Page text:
Large N ASW False Alarm Reduction

Award Information
Department of Defense
Award Year:
Phase I
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Solicitation Year:
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Small Business Information
Alphatech, Inc.
6 New England Executive Park, Burlington, MA, 01803
Hubzone Owned:
Minority Owned:
Woman Owned:
Principal Investigator:
Dale Klamer
Vice President, San Diego Division
(858) 812-2994
Business Contact:
John Barry
Contracts Manager
(781) 273-3388
Research Institution:
Sandy Watkins
113 Bowne Hall
Syracuse, NY, 13244
(315) 443-9360
Nonprofit college or university
The Large N ASW problem can be summarized as pervasive short-range sensors with limited communication capabilities. The driving questions are how are false alarms controlled-not necessarily from an individual sensor node, but from the overallfield-performance of individual sensor nodes, the amount of information and frequency of communication. From its inception, distributed detection has produced surprising results such as the fact that detector thresholds for local decisions are coupledtogether. Most systems optimize the detection performance of a single node, and then replicate the node-unaware of the distributed detection result that for optimal system performance, the decision thresholds should be coupled. We propose to applydistributed detection theory to the problem of Large N ASW for the purpose of reducing false alarms. Many new problems must be addressed, including a target transiting through the sensor field that is detectable by only a few-if any-sensors at a time, thedynamic formation of ad hoc networks as the target is sequentially detected through the sensor field, and the impact of the communication capability on local and field level performance. We will apply and develop results in distributed detection theorythat directly addresses these Large N ASW problems. Pervasive sensor networks for monitoring and surveillance are becoming more popular as concerns against threats and terrorism increase. The typical concern for automated detection systems is the controlof false alarms, causing the system to be deemed unreliable if the false alarm rate is too high. Our anticipated results directly address this problem of false alarm reduction. We also believe that our results will be directly applicable to medium sizenetworks as well as the original problem of large size networks.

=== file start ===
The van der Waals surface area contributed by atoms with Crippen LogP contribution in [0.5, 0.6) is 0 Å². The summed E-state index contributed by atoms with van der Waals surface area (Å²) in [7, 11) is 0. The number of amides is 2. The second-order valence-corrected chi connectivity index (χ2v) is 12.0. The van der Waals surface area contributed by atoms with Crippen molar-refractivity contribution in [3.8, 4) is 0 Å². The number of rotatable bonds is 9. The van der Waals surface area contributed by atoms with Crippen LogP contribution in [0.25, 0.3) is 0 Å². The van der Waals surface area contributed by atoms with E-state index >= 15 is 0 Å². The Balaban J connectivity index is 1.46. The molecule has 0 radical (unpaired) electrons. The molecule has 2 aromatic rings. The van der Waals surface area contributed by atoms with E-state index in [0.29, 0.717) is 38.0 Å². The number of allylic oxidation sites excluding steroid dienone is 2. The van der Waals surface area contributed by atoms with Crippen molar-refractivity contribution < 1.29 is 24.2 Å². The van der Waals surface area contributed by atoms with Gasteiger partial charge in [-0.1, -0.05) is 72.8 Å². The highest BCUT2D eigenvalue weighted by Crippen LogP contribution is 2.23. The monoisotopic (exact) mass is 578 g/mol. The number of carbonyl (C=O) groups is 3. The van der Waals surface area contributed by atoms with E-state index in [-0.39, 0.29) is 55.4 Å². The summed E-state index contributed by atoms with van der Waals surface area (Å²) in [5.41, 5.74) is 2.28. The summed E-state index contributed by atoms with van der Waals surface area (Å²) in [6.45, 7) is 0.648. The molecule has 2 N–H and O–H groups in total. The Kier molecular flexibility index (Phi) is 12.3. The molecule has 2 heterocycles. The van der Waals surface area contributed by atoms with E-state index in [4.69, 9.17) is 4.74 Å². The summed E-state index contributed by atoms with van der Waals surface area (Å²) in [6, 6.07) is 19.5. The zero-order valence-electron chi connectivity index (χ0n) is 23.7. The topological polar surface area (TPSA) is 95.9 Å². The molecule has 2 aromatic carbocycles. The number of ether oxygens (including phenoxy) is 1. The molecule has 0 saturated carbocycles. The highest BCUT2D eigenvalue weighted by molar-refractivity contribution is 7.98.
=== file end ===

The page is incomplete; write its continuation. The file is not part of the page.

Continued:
* information listed above is at the time of submission.

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